This article by Bloomberg’s Sahil Kapur does a good job summing up the self-created dilemma Republicans find themselves in five weeks before Election Day:
The growing furor over Brett Kavanaugh’s Supreme Court nomination has Republicans trapped between their conservative base and the female voters who’ll be pivotal to deciding control of Congress in November.
President Donald Trump and his conservative allies are rallying behind Kavanaugh, calling allegations of sexual misconduct brought by two women a Democratic smear campaign intent on blocking his confirmation to the high court. But they’re doing so amid a widening gender gap that has women increasingly breaking toward Democrats six weeks before the midterm elections.
“The Republicans are in a pickle because the base — Christian right and Federalist Society types — are demanding this seat, but the party is losing support with the critical suburban females who want to hear Dr. Ford out,” said Dan Eberhart, a major Republican donor and chief executive officer of the oil drilling-services company Canary, LLC. He was referring to Christine Blasey Ford, a California college professor, who alleges Kavanaugh sexually assaulted her when they both were in high school.
Senate Judiciary Committee Republicans and Majority Leader Mitch McConnell seem hell-bent on pressing forward with the nomination, having scheduled a committee vote for Friday, one day after the hearing with Supreme Court nominee Brett Kavanaugh and his accuser, Christine Blasey Ford. There are no indications as of this writing on Wednesday morning that Kavanaugh himself intends to withdraw, or of the White House intending to do so. The key will be reaction to the hearing on Thursday.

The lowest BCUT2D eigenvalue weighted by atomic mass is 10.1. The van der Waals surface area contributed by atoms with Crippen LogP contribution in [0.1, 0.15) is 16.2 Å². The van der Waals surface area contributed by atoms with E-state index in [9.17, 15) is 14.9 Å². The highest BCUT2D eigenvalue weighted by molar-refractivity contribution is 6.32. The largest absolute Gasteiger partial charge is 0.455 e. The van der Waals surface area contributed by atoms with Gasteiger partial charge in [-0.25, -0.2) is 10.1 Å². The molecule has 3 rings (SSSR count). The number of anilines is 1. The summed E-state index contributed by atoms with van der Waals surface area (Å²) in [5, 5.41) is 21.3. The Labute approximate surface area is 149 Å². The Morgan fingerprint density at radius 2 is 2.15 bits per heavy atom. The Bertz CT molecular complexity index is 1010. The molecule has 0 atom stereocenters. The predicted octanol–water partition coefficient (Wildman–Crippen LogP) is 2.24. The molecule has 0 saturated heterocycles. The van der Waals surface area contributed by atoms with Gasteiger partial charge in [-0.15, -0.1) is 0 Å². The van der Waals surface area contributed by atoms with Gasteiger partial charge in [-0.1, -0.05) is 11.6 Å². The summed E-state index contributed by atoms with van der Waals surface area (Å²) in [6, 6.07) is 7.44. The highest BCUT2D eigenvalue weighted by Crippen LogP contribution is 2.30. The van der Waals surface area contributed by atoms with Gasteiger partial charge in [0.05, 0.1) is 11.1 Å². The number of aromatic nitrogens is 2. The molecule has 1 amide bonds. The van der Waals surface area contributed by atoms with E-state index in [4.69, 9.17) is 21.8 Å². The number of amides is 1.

If Kavanaugh stumbles during his testimony or Ford manages to convince other senators (Susan Collins, Lisa Murkowski, Bob Corker) of the validity of her allegations, the nomination is sunk. It would be doubtful that McConnell would go through with a full vote on the Kavanaugh nomination if the math isn’t there, lest he risk another embarrassment like John McCain’s dramatic thumbs down vote which torpedoed health care repeal.
If Kavanaugh withdraws or fails to get a majority of the vote in the Senate, the repercussions on Senate Republicans could be serious – depressed base voter turnout in a year they had a favorable map could mean that endangered Democrats in Indiana or North Dakota survive, while traditionally Republican-held seats in Arizona, Tennessee and Texas could be flipped by the Democrats. If the Republicans lose control of the Senate, they lose the ability to confirm President Trump’s executive branch and judicial nominees for the final two years of his first term.
Given this dynamic, Republicans have no choice but to go all-in on Kavanaugh, even though he has the worst poll numbers of any Supreme Court nominee in history and the sexual assault allegations will turn off female voters. Unless more accusers come forward, the hearing on Thursday will be the determining factor in whether Kavanaugh gets on the Supreme Court or not.